The Record-Argus from ,  on September 22, 1952 · Page 6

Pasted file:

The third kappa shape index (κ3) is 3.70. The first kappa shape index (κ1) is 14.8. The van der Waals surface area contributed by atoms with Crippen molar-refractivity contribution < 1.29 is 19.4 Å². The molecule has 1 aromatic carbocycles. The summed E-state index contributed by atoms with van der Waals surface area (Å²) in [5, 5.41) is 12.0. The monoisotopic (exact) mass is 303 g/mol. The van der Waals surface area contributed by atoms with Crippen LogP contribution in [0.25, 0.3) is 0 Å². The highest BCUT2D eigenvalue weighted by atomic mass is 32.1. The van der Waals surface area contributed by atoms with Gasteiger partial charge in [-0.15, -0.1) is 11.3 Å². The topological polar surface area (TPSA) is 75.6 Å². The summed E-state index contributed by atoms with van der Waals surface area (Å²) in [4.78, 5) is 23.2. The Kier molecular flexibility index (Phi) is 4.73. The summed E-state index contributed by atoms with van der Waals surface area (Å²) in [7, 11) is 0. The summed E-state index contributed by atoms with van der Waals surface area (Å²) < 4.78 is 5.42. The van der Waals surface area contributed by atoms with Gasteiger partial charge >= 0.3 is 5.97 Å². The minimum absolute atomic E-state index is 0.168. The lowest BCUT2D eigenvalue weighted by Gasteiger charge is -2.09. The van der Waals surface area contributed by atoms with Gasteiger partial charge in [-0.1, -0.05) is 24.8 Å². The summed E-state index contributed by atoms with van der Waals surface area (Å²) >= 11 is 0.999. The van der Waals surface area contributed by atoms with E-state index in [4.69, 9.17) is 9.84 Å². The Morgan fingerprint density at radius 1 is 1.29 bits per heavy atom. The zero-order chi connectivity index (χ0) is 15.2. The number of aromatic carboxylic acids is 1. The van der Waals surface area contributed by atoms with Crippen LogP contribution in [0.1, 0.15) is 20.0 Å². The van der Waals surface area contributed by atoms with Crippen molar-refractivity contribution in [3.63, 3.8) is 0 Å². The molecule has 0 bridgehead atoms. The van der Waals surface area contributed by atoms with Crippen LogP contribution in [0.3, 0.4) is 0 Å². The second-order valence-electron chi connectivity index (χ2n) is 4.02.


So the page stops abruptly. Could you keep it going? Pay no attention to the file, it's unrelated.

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PAISftttX THE RECORD.ARGUS GREENVILLE, f»A., MONDAY, SEPTEMBER 22, 19S2 MRS. IAI t. PAXTON, Society ..,„. HdM may fa* t«l«pbm>«6 to Th* R«onJ-Annj« »oc»«ty deparfmeoi ("bom 601 ft* t*r)j» ft* t a. tn. Margaret Gross, Saturday Bride, Carries Prayer Booh, Gift of Cousin Who Is Celebrant For Mass The White orchid-adorned prayer book parried by Miss Margaret Jane QtOM R. t>. 4 for her wedding to A/2c Grorge Peter Saxion, R. D. 2, Saturday, was a gift of her cousin, Rev. Staiiislaus Yaki. Dr. O. 8. B., from St. Vincent Archabby, La t robe, who was celebrant for the lOi&O tj'clock nuptial mass. The visiting priest, who performed the double rmg'eervics in St. Michael's Church, remained for the wedding dinner §.t Schuster's, which was also atlended hy St. Michael's priests, Revi Fn John R. Keating and Rev. John C. Cronin. JThe bride, a daughter of Mr. and Mrs. Joseph Gross, R. D. 4, was graduated from Penn High School*— in the Class of 1949 and has been j half-hat of net was trimmed in employed as a pay roll clerk by ths Chicago Bridge and Iron Company. Airman Saxion, son of Mr. and Mrs. James Saxion, R. D. 2, also waa graduated in 1949 from the local high school. A member of tlie U. S. Air Force, he is to report Birthday Club Outing At Morningslar Home I Double Duty satin and pearls, and she carried an orchid. James Lncik was best man for the bridegroom and Theodore Landfricd ushered. Thp bride's moUier wore a navy blue print dress with navy accesso- Sept. 29 to Sioux City, la., Air rlos and a pink rose cor5Bge while Baee. and he will be accompanied lhe groom - s mother wore a navy blue jacket ensemble with navy west by hi* bride. Mrs. Leona Shoaff presided at the organ during the sen-ice and tht,choir eang "Ave Maria" during the offertory and "Panis An- gelicus" at the communion. Giant yellow 'mums and rust pompons added an autumn accent to the white altars. An ankle-length gown, beauti- fufly fashioned of chantilly lace over'aatin, was. worn by the bride aa ahe was escorted to the altar by her father. The gown was designed with nylon net skirt over satin and had a lace jacket with Peter Pan collar. She wore lace mitts, and her silk illusion veil, trimmed -in. lace, was gathered to a lace cloche trimmed in satin and pearls. In addition, she wore cultured pearl ear-rings, the gift of the gfoom. Miss Evelyn Radish, close friend of the 'bride and her only attendant/was attired in a mint green gown of nylon oyer satin and net. A beautiful feature was a net cape trinyned with bands of satin. Her POLL PARROT SHOES for Boys and Girls GREENS 1M Main St. Phone 812-R accessories and a red rose cor.sp.ge. Placements were for GO at the noon wedding dinner, nnd many other friends and relatives from Cleveland, Akron, Columbus, Apollo and the Greenville area joined the gioup for the reception from 1 to 3 p. m. The reception table, overlaid in white linen, was centered with a wedding cake flanked by crystal candelabra holding white tapers. The cake was cut by Mrs. John Wieland, a cousin of tho bride, who was assisted by Mrs. William Minnis, a family friend. Presiding at the punch bowl were Mrs. George Lewis, Akron, O., and Mrs. William Waryas, Cleveland, cousin of the bride. For traveling on an undisclosed honeymoon trip, the bride wore a fall ensemble in gray and navy with red jacket and navy accessories. Loetelt To Be Featured At Thiel Club Dinner William Loesel, violinist and conductor of the Greenville Symphony Orchestra, with Mrs. Loesel, pianist, nre to be featured musicians at the opening dinner-meeting of the Thiel Woman's Club tomorrow evening. The symphony conductor and his wife have, planned a vai'itd musical program, which is to follow the 6:30 o'clock dinner at Livingston Hall, on the Thiel College'campus. Guest speaker for the event ia to be Mrs. Marion Foster Smith, Saxonburg authoress. A wiener and corn roast held at j the home of Mr. snd Mrs. Walter Morningstar, Hadiey n<i a d, marked the recent outing of the Birthday Club. September oirthdays honored were those of Mrs. Ruby Clark Morningstar, Walter Morningstar and Albert Long. Twenty club members were In attendance for the inlormal sorial evening and were joined by the following guests: Mr. and Mrs. James Ofiborn. and daughter, Charlotte, Sam Stewart and Elmer Morningstar. The birthday cattes )ncluc' < .eii a three-tiered creation baked by Mrs. Ruby Morningstar and another baked by Mrs. James Osborn, a neighbor. Door prizes went to Mrs. Rutherford Beatty and Elmer Morningstar, while the guessing contest prize went to James Osborn. Members not able to attend were Mr. and Mrs. Victor Rockhlll, Floyd Kilgore and Merle Henry. Guests on the invited list but unable to attend were Mr. and Mrs. Joseph Kaczmarezyk. U.P. Clauses Honor Quarterly Birthdays July, August and September birthdays were, featured at the September meeting of tho Margaret Brown and Men's Classes of the United Presbyterian Church recently. The evening meeting included a social period when the birthdays of A. J. Waldron, Mrs. Henry L. Millisor, Mrs. C. D. Tanguay and Mrs. Young \vcr e honored. Devotions were led by Mrs. Orva Janosek and were followed by the business meeting conducted by Mrs. Waldron. Mrs. Mlllison was a guest of the class and her mother, Mrs. McKee, was welcomed as a new class member. Readings were informal features as the group gathered at the dining tables and were served refreshments by Mrs. I Waldron, Mrs. Ostrander, Mrs. I Young and John Mahan. SPECIALIZING IN ALL KINDS OF PERMANENTS Ethel's Beauty Shoppc 12 N. Mercer St. Phone 1617 (next to Buick Garage) ITS DERNITELY KELLER'S William Nicklin, 103, and Mr*. Maty Ann Hoten, Spotlight at Golden Age Party Saturday Birthdays at the September birthday party of the Greenville Golden Age Club Saturday at Riverside Recreation Center ran from a 103rd anniversary down-to a "mere 66". Sharing the spotlight during the afternoon were William Nicklin, Jackaon Center, who celebrated his 103rd birthday on Sept. 10, and Mrs, Mary Ann Rote H&een, Greenville who observed her 93rd anniversary on Sept. 16. , Other birthday honorees included: Claud* L. Wood, 71; Mr*. Mary Bubeck, 8fl; Mrs. Albert Vesper, 72; Mrs. Irvin Kitch, 72; Mrs. 3. B. McLenahan, 80; Mrs. Lottie Weikal, 82; Mrs. Pearl Bean, 68; ItiM - - +Effi* Dilley, 84; 3. M. Nickeraon, 78; W. L. Callahan, 88; Mm. 1. O. Mitchell, 87; Mm. C. McVicket, 77; Mrs. A. W. Rodg«ra, 68. Celebrating September wedding anniversaries were Mr. and Mrs. H. McLaughlin, Mr. and Mrs. A. D. Williamson, Mr. and Mrs. Sandy Eastliok, Mr. and Mrs. A. O. DuMara, Mr. and Mrs. A. W. Rodgcrs, Mr. and Mrs. Fred Davia, Mr. and Mrs. A. E. Bean, Mrs. M. D. Haggerty, Mr. and Mrs. Augustine, Mr. and Mrs. James 6ny» der and Mr. and Mrs, A. E. Cannon. Mr. Nicklin, who to "Uncle Will" to Greenville relatives, was FOR SMART THINGS TO WEAR v ••• Milo ' Williams presents I in solid silver by * OWJLE This refreshing pattern of silver leaves fits with « fr«e natural grace into your setting-is scaled to b* correct for every meil tnd for various courses. ^Utu$ show you how easy Jt I* to own this fine new tt«rn. Only $33.50 foi ; * »lx-pl«C4 place setting. -'|4.50 for.* taatpoen. Ladies' Bowling League of Fredonia Opens Season The Women's Bowling League of Fredonia opened its season with a card party at the home of the president, Mrs. Wilbert Crocker, Collego Avenue, recently. Five tables of five hundred were in play during the evening, with prizes going to Thelma Eckler, Belts Winters, Suzy Mitcheltree and Grayce Mendus. A business meeting followed lunch served by the hostess. Captains of the four teams, which are sponsored by .local business concerns, are: Norma Peebles, heading the "Haas Clover Farmer ettes"; Marcella Diefenderfer of the "Harpst Sterling Streaks"; Ina» Cadman of "Sherry's Varieties"; and Nora Crocker of the "Jamieson's Lumberjacks". The first game of the season was rolled at the Greenville Recreation Center, since the Fredonia American Legion is refinishing its alleys. High score of the evening (145) was rolled by Belts Winters. Team scores were: Harpst Sterling Streaks-678, 600, Sherry's Varie- tics-662, 60'1, Jamiesnn's Lumbcr- jacUs-601. 567. Haas Clover Farm- crettes-570-5fJ. Tho teams are made up of last year's bowlers, but anyone wishing to bowl may Be placed on the ro- scrvn list for substituting by calling Nora Crocker. Wesley Fellowship Has O"fffi<r at Pymatuning The E. W. Britton summer homo at Pyniatuninff was the scene of the first meeting; of lhe Wesley j Fellowship of the First Methodist Church last evening'. Organized for Methodist students at Thiel College the event was the first of weekly sessions to be arranged on Sunday evenings. Rev. Dunham V. Kelnig was in charge of recreation at 4 o'clock and an informal supper was served about 0:30 under the supervision of Miss Barbara Taylor. Mrs. Reinig waa also a guest. Nexc Sunday evening's meeting is to be held at the Reinig homi* and is open to all Methodists at the coUege. No. 2703. Plunging V-neckline jumper with slimming prlnceas styling; partners with blouse sporting push-up sleeves. Yarn stitching could be smart accent. Sizes 12,14, 16, 18, 20, 36, 38 and 40. Size 16, jumper, 2% yds. 54-in. Blouse, 2U yds. 35-in. Send 25c for PATTERN with Name, Address, Style Number and Size. Address PATTERN BUREAU Record-Argus, Box 42, Old Chelsea Station, New York 11, N. Y. Patterns ready to fill orders immediately. For special handling of order via first class mail include an extra 5c per pattern. The FALL-WINTER FASHION BOOK, just out and beautifully illustrated in COLOR! Presenting fall fashions at their smartest Over one-hundred practical, easy- tomake pattern designs, for every age and type of figure. Be an early bird, order your copy now. Price just 25 cents. DIVIDED PAYMENTS Mito R. Williams Serving Greenville Since 1923 HUSKIES • OXFORDS • STRAPS • LOAFERS ALL COLORS IN FLEXIBLE CREPE SOLES $5.95 G EORGE'0 Mmmw —Mr. and Mrs. Carl Ferguson have word of the birth of twins, a son and a daughter, on Sept. 18, to T/Sgt. and Mrs. Ralph H. B. Dodge, Cibolo, Tex. Mrs. Dodge is the former Betty Louise Ferguson. —Dr. and Mrs. T. P. Huels spent yesterday in Erie at the meeting of the Uorthwest Division of the Chiropody Society of Pennsylvania, held at Hotel Lawrence. Featured speaker was Dr. August F. Jonas, chief of staff of Ha mot Hospital, whose topic waa "Socialized Medicine in England." Dr. Clarence Lareon was in charge of the program and a buffet supper was served at the home of Dr. Leo Nelson. The next meeting is Oct. 26. —Mrs. William Jackson and Mrs. James Burgess, Glendale, Calif,, are guests in the home of Mrs. R. A. Porter and Mrs. Hettie Strong, Wall Street. —Mr. and Mrs. A. R. Stewart, accompanied by their cousins, Mrs. Milton Cochran and Frank Stright, Sharon, were in Erie yesterday extending sympathy to another cousin, Mrs. Frank S. McKnight, whose husband, Rev. F. S. McKnight, died Thursday. —Mrs. A. A. McClimans, Bessemer Street, and Mrs. A. B. Church and son, K. C. Church, Ashtabula, O., have returned to their respective homes after spending a part of last week in Detroit. In the latter city, they were guests of Mrs. Me- Clirnans' son and daughter-in-law, Dr. and Mrs. L. A, McClimans, and family. —Mr. and Mrs. John W. Reznor left yesterday for Buckshot Lake, Plevna, Ont., Canada, in company with Mr. and Mrs. Joseph Ludwick, Cleveland. En route, they plan to visit with Mr. and Mrs. W. R. Holdeh, Hastings, Ont., formerly of Oreenville. —Mrs. Blanche Brown, Greenville, spent the week end with Mrs. Anna Keeley and the Russell Parker family. —Mr. and Mrs. J. L. Shakely, Tulsa, Okla., are guests of the former's brother, Dr. S. F. Shakely, Chambers Avenue. —Mrs. Russell Parker, West Salem Township, and Miss Frances Brown, Erie, are visiting their brother, Robert Brown, In Alexandria, Va. —Mr. and Mrs. Merle Brenneman, Mrs. Mae McDowell and Mrs. Pearl Williams were callers in the Trevor Sample funeral home Sunday afternoon to extend sympathy to the family of Mrs. Freda Biggin, who died Friday in Sharon General Hospital. Mrs. Biggin was well known here, having served as past district deputy of the Rebekah lodge. —Mrs. J. C. Winters was hospitalized in Youngstown for a time and who has been convalescing in the home of her son-in-law and daughter, Mr. and Mrs. Ray Dunn, has returned to her home on Chambers Avenue. —Miss Jacqqueline B. Packard, daughter of Mr. and Mrs. John L. Packard, Fredonia Road, will receive her nursing degree from the Johns Hopkins Hospital School of Nursing at graduation ceremonies this evening. Miss Packard .is a graduate of Penn High School where she was a member of the National Honor Society, the Science Club and president of Tri- Hi-Y. Get-Together Club Hat "White Elephant" Party A "white elephant 1 ' sale among members was an entertaining feature of the September meeting of the Get-Together Club Friday evening. Hostess for the event was Mrs. Ralph Frye, who entertained at her hom« in Sheakleyville. Mrs. Harold Hecker was recipient of the door prize. At refreshment time, the hostess was assisted toy Mrs. Roy Cooper. The October hostess is to be Mrs. Hecker, Fredonia Road. Women'* Golf Group Schedule* Dinner fhurs. The concluding social event of the slimmer season for members of the Women's Golf Association at Greenville Country Club is to be a banquet Thursday evening at the clubhouse. Mrs. W. A. Ghost is chairman for the event which is scheduled for 6:30 p. m. Prizes for the champions of the first and second flights will be awarded at the dinner and election of officers is also to be held. A two- ball foursome is planned for 2 p.m., weather permitting. Robert Davis, who recently returned from Army service in Ko- accompanied to the party by his brother, G. H. Nicklin, who is 85, and also by his son, James Nicklin, 79, and Mrs. James Nicklin. Among the guests in atendance at the party were Horace B. Horton, Chicago, president of the Chicago Bridge and Iron Company who was in town on business, and James G. Dimmick, formerly su- peritnendent of the state highway department who recently returned to his home here following a stay in Michigan. Presenting a program of v entertaining music during the afternoon was an orchestra composed of the following: Mrs. Curtis McGill, George Dorwart, Kenneth Goldsmith, Robert Knight, Paul Sttllings, and Glenn Beckman. Also on the program were violin selections by Kenneth Goldsmith; chime numbers, "Old Black. Joe," "When You and I Were Young Maggie,'' and "Whispering Hope," Mrs. Marsteller: whistling solos, 'Memories," "When I Grow Too Old to Dream," and "Listen to the Mockingbird," by Mrs. Harold Huntley, acompanied by Mrs. McGill; poem, Mrs. A. G. Small roup singing was led by A. E Bean. Dunhelm V. Reinig, recreation director, presided at the party, and refreshments were served by Mrs Herman Saylor, Mrs. John Pheni- cte, Mrs. W. J .Hittle, Mrs. Clyde Thomas, Mrs. Tom Crawford, Mrs Mary Jane Tudor and Mrs. Mary Fisher. SOCIAllUENDAR Monday True Blue Class, Calvary Church with Mrs. Charles Sittig, Mead ville. Past Noble Grands, I.O.O.F hall 7:30 p. m, White Shrine, Britton Manor, 7:45 p. m. Tuesduy American , Legion. Auxiliary Legion Home, 8 p. m. Program, music chairman, Mrs. Marian Hutton; annualreports. Hospitality Shop, Greenville Hospital, 9:30-1, Mrs. Frank Reimold; 1-5, Mrs. J. W. Wolfe; 5-8:30, Mrs. Willard Hazen; cart, Mrs. A. J. Rose. Calvary W.S.W.S., church, 7:30 p. m. Protectors Circle, Dames of Malta, with Mrs. Sarah Moyer, Hittle Avenue, 8 p. m. Thiel Woman's Club, opening dinner, Livingston Hall, 6:30 p.m. Speaker, Mrs, Marian Foster Smith, authoress-newspaperwoman. Wednesday Hospitality Shop, Greenville Hospital, 9:30-1, Mrs. John Breckenridge; 1-5, Mrs. J. K. Bost; 5-8:30, Going Away to School ? , If so, please fill out this coupon, and bring or mail it to the Society Editor, The Record-Argus, Greenville, Pa. Sam* (Give Full Name) Parent* Home Address Telephone College or School - • Term Opening Date .. .. 1st year 2nd year 3rd year 4th year Am. Legion Auxiliary To Meet Tomorrow Eve The last meeting of the 1951-52 year for members of the American gion Auxiliary is to be held tomorrow evening at the Legion Home, at which time annual re- x>rts from various officers will be ieard and a report of the convention given by Mrs. A. R. Stewart, president. Mrs. Stewart begins her lecond year as president when the 1952-53 season officially rr»ens at the October meeting. The eight o'clock program is to be in charge of the music chairman, Mrs. Marian Button, and is to be followed by a social period. G.A.R. Ladies Circle Guest* of Mrt. Bullis Six members of the Samantha A. P. Bignell Circle No. 134. Ladies of the G.A.R. gathered in the home of their president. Mrs. Adda Bullis, North Race Street, Friday evening. * A brief business meeting, consisting of routine reports, was conducted, after which the hostess served refreshment*. Mrs. Clinton Culver was reported on the- sick list. Circle membership has dwindled to such an extent that meetings are to be held irregularly in the future. POLIO INSURANCE FOR THE FAMILY, OR THE INDIVIDUAL A. E. BEAN AGENCY 1S1 8. Mercer Bt Phone WILLAMAN'S Piano Sales & Service Open Evenings and Saturdays Greenville-Mercer Road Phone 449-B PIANO INSTRUCTION Beginners — Advanced MRS. AUDREY SMOCK '/j S. Main St. Phone 248-W THINK HOW YOU LOOK FRENCH BEAUTY SHOPPE PHONE 1052 rea, has been "separated" from i Beta Sigma Phi; cart, Mrs. A. D. service at Indiantown Gap and is | gchadt. spending a vacation with his parents, Mr. and Mrs. Harry Davis, Clinton Street. Formerly a staff sergeant and in charge of a chemical laboratory at Pusan, Korea, he served overseas 14 months. He is a graduate of Baldwin-Wallace College and also of Carnegie Tech, Pittsburgh. When a bahy kangaroo first enter* his mother's pouch and attaches itself to a teat, the teat enlarges so that the baby cannot, for a considerable time, be released without rupturing ita mouth. Lutheran Christor.iathean Guild, with Mrs. Paul Kilner, 8 p. m. Zion's Women's Guild Joint meet- Ing, 7:30 p. m. Speaker, Rev. Theo dore C. Scheifele, Thiel College faculty. F.O.E. Auxiliary, Eagle*' Hall, 8 p. m. First Presbyterian Women's Guild executive committee, 7 p.m.; regular guild meeting at 7:45 p. m. Speaker, Mrs. Lucy McCandlces. Pittsburgh. West Salem Sunshine Society, with Mrs. Charles Lewis, all day; tureen dinner at noon; quilting. i CUSTOM-MADE DRAPERIES Every year our custom-made drapery department has been growing beyond our fondest hopes. Satisfied customers have made this possible, We always do our utmost to have a complete selection of latest drapery fabrics obtainable and on hand when you need them. Drop in and look over our new spring selections. No drapery problem is too small or too Urge for us. If you are interested in having a real custom look for your draperies-* Let our trained seamstresses do the complete job. We are proud of their work and we know that you will be proud of your draperies, As soon a* you have made your selection of materials, we will measure your windows and give you a quotation for the complete job. (Measuring, planning »n<J quotations are at no cost to you). Our drapery stock is at its peak—Come in now and make your selection. L. L. KECK & SON LESLIE FAY if you're 5 footer, Si* MM* ail their ociuo« AtW-Mif I «l «Mtot*» T*v»» «4 wy«m "Wkfcirt •, WHa |»y ttlU AM 4WKut bolero •wwnbU with cnpt CONN. it* Mm. §i«y. No «ktr»Uon* needwi